Newspaper, magazine and website publishers are excited about iPad, as it lets them create standalone visually-rich apps to serve up their articles (and ads). Want to read GQ on your iPad? Get the app. Want the Wall Street Journal? That’s another app. Fancy Mashable too? Yep, another app.
What if you want something a bit more… aggregated? An app that pulls in articles from a bunch of your favourite sources, and serves them up in a whizzy iPad interface? Apple’s tablet can and will be perfect for a new generation of user-friendly RSS readers, which look less like geek tools, and more like, well, interactive magazines.
Pulse News Reader is an early attempt. Out this week, it costs £2.39 on the App Store, and has plenty of promise. You add up to ten news sources, using keywords to search rather than typing in lengthy RSS feed addresses. Those sources can include Twitter feeds and YouTube channels too.
It then sucks in the latest stories from those sites, and presents them in a nifty grid-based interface. You can scroll along each source’s row by swiping your finger, while tapping on a story opens it up full-screen – while keeping that site’s feed running along the bottom of the screen.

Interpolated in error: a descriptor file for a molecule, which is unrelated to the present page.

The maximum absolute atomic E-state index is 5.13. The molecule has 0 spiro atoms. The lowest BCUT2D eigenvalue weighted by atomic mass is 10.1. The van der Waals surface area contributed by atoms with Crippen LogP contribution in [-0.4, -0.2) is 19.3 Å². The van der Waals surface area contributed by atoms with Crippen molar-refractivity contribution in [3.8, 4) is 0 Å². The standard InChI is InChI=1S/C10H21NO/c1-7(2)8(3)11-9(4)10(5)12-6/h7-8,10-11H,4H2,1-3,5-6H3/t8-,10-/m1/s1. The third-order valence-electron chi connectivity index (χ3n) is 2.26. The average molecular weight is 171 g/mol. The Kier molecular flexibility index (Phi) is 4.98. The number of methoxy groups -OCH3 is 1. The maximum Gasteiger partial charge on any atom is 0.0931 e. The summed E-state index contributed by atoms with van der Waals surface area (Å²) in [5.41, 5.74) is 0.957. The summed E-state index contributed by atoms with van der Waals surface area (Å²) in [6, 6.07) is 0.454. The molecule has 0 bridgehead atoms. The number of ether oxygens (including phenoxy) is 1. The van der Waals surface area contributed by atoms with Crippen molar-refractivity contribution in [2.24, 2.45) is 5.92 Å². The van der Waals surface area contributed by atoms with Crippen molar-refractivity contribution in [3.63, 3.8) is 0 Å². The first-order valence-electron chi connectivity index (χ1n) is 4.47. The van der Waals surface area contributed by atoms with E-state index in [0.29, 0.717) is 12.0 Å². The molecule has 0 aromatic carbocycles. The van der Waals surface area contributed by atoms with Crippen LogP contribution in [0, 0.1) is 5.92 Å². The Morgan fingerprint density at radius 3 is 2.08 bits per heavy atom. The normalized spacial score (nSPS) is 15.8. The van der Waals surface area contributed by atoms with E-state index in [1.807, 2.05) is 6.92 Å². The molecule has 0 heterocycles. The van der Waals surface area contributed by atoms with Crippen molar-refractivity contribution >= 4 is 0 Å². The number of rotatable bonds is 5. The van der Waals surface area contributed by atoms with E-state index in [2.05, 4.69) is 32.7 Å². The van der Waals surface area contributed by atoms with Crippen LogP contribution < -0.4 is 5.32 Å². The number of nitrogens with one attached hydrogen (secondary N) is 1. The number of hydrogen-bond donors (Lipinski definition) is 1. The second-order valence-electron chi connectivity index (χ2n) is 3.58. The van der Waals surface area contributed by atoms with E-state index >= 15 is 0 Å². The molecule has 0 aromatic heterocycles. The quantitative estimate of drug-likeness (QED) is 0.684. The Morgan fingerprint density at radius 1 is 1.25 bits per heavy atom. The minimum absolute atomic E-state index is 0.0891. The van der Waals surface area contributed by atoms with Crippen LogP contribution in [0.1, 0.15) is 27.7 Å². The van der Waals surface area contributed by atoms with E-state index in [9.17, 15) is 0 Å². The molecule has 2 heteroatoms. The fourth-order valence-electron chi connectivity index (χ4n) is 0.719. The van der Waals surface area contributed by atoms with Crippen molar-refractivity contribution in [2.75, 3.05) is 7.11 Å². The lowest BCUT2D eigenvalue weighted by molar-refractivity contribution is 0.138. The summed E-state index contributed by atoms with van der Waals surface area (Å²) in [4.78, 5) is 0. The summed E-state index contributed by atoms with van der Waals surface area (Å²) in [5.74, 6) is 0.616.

The obligatory sharing via email, Facebook and Twitter features are all there, and you can choose to read pure text versions of stories, or switch to their website views. It’s the work of two students from Stanford University, who say they’re working on Google Reader integration for a future update, and have set up a forum for users to request more features.
There are a few wrinkles at this stage. The app isn’t pulling down thumbnail pictures for every site I’ve set up, which makes the homescreen look a bit text-heavy. And since this is based on RSS, for some stories you’ll only get a paragraph extract, if that’s what a source supplies. Flicking into web mode brings up the full piece in those cases.
Still, Pulse News Reader is an intriguing take on personalised news, and well worth a slot on your iPad alongside all those standalone media apps.